Postmark: E/ 17 FE 17/ 1812
MS: British Library, Add MS 28603
Previously published: Kenneth Curry (ed.), New Letters of Robert Southey, 2 vols (London and New York, 1965), II, pp. 26–28. BACK

[1] The philosopher John Locke (1632–1704; DNB). The manuscript is unidentified. BACK

[2] William White (d. 1811), a wealthy man who had retired to Keswick. His mistress’s identity is unknown. BACK

[3] See The Times (12 February 1812). The edict (5 October 1811) forbad the licensing by the Lisbon censors of works which insulted the monarch and royal family; attacked Christianity; and commented positively or negatively on the Spanish Cortes. BACK

[4] The ruling house of Portugal and its colonies since 1640. BACK

[5] Medieval Portugal had developed a representative Cortes, but it had not met since 1698 and Portuguese monarchs were in practice absolute rulers. BACK

[6] ‘Thus I command’. BACK

[7] John VI (1767–1826), Prince Regent of Portugal 1799–1816, King of Portugal 1816–1826. BACK

[8] John Barrow (1764–1848; DNB), in Quarterly Review, 6 (December 1811), 357–391, reviewing Adam Johann von Krusenstern (1770–1826), Reise um die Welt in den Jahren 1803, 1804, 1805 und 1806 (1810); and 487–517, reviewing Charles Francois Tombe (fl. 1800s), Voyages aux Indes Orientales, pendant les anees 1802–3–4 & 6 (1810) and John Joseph Stockdale (1776/7–1847; DNB), Sketches, Civil and Military, of the Island of Java and its immediate Dependencies (1811). BACK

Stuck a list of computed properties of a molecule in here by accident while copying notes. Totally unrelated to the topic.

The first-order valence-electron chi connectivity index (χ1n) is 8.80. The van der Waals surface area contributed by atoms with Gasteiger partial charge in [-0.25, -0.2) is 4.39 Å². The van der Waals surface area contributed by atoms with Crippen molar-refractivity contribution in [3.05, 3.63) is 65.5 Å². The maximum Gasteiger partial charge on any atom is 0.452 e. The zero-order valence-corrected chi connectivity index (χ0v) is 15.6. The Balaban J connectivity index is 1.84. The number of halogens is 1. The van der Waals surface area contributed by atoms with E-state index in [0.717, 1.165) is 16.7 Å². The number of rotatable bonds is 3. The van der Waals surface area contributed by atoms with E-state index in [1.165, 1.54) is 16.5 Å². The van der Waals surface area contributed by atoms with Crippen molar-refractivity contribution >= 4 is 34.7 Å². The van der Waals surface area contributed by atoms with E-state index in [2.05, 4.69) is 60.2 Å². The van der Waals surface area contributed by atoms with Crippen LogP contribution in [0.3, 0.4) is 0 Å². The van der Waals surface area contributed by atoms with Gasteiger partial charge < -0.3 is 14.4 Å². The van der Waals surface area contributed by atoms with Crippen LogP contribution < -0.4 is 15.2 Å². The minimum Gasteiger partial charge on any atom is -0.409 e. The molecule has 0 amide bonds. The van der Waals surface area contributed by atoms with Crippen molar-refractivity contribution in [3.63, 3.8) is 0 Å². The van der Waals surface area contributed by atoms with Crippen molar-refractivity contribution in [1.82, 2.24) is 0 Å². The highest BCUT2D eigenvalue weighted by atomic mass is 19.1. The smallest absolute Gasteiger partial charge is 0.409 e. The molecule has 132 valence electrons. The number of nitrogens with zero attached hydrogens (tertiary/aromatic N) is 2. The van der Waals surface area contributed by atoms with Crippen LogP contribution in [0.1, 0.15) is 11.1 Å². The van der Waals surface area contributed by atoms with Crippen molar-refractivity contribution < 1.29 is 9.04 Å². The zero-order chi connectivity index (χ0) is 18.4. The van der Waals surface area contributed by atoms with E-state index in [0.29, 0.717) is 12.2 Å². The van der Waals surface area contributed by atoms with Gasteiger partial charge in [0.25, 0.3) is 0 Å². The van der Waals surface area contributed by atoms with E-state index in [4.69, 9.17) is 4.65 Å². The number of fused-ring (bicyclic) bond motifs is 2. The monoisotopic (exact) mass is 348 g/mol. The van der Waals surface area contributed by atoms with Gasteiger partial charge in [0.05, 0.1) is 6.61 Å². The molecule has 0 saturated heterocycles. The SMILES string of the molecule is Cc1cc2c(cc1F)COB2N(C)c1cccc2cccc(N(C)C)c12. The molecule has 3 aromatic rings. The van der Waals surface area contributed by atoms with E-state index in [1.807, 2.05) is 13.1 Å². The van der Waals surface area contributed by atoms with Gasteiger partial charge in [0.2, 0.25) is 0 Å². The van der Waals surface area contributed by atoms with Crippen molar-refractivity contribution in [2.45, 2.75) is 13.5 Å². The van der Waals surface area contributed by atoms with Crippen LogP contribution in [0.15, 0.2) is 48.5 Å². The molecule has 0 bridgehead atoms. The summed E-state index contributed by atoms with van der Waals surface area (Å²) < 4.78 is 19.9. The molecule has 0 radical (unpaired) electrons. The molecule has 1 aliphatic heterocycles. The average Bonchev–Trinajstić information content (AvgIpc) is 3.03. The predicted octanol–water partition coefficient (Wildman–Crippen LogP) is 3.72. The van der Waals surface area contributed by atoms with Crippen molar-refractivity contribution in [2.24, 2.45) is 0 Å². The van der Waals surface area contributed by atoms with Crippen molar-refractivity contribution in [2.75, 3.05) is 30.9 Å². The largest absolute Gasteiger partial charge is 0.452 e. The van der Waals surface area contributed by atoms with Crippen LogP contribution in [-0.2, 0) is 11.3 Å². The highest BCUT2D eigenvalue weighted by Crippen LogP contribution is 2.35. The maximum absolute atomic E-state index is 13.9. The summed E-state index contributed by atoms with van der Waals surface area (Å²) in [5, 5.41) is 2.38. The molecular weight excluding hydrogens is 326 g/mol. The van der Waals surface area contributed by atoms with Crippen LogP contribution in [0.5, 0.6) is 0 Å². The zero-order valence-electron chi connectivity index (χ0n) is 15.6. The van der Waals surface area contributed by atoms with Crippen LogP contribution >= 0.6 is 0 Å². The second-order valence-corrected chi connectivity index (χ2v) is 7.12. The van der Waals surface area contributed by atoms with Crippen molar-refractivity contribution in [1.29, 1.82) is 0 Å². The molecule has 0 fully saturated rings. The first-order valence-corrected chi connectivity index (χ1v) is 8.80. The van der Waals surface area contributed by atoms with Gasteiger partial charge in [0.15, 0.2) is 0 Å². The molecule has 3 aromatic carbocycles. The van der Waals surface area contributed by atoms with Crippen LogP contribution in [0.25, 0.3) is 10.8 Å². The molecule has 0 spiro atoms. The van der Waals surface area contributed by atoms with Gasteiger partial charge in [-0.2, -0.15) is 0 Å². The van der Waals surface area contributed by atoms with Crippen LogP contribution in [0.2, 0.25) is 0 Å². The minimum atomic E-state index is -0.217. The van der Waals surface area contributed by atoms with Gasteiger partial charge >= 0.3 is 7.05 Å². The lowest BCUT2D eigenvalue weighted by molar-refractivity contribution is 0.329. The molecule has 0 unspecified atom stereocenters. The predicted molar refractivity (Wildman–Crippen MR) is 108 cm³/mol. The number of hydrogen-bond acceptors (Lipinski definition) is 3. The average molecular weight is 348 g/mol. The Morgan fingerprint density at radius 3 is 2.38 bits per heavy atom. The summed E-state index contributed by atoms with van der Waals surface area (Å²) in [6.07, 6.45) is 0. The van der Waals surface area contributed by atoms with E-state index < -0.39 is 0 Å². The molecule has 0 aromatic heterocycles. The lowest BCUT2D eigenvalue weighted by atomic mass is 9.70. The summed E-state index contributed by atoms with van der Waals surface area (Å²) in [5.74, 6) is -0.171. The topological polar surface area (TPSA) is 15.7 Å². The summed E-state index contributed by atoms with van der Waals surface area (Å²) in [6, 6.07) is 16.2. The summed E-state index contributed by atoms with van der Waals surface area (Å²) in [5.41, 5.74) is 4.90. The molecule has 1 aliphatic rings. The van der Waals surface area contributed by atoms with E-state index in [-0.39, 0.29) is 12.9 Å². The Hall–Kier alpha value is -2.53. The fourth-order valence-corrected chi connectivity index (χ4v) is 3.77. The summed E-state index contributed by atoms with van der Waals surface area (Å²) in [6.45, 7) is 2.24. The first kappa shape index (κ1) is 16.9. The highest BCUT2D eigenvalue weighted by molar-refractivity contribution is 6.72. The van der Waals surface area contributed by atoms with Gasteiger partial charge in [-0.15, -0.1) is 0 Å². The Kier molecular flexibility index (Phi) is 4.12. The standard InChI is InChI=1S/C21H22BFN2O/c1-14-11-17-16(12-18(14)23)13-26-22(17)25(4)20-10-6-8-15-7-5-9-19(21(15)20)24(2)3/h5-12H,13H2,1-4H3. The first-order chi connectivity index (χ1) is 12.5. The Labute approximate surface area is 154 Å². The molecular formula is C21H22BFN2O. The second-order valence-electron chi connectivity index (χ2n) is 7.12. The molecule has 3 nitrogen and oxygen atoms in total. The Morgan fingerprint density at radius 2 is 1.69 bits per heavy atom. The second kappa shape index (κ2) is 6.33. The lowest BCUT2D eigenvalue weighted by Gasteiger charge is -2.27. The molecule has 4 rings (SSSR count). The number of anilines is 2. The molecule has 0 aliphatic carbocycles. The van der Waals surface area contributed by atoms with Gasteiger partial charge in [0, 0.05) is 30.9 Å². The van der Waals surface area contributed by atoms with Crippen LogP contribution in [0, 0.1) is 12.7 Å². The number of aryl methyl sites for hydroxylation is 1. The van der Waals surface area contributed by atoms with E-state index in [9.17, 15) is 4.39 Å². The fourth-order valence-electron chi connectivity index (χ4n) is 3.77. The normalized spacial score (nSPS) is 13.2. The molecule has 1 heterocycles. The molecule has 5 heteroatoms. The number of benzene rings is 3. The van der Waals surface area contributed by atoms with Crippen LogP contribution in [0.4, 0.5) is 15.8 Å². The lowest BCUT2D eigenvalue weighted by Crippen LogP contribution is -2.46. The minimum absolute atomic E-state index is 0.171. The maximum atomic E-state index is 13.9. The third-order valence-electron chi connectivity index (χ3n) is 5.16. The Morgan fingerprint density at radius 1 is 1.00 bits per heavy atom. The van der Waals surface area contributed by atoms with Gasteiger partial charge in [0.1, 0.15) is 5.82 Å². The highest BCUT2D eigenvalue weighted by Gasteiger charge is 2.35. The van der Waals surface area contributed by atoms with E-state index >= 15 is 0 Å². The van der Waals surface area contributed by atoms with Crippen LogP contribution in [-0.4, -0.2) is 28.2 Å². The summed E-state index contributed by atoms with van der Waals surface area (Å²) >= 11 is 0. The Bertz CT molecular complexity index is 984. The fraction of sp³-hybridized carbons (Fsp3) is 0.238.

[9] James Montgomery, The West Indies, and other Poems (1810) and The Wanderer in Switzerland, and other Poems (1811), Quarterly Review, 6 (December 1811), 405–419; The History of the Inquisitions; including the Secret Transactions of those Horrific Tribunals (1810); Letter upon the Mischievous Influence of the Spanish Inquisition as it actually exists in the Provinces under the Spanish Government. Translated from El Español, a periodical Spanish Journal published in London (1811); Narrativa da Perseguição de Hippolyto Joseph Da Costa Pereira Furtado de Mendonça, Natural da Colonia do Sacramento, no Rio-da-Prata, prezo e Processado em Lisboa pelo pretenso Crime de Fra-Maçon, ou Pedreiro Livre (1811), Quarterly Review, 6 (December 1811), 313–357. BACK

[10] Edinburgh Annual Register, for 1810 (1812). BACK

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August 2013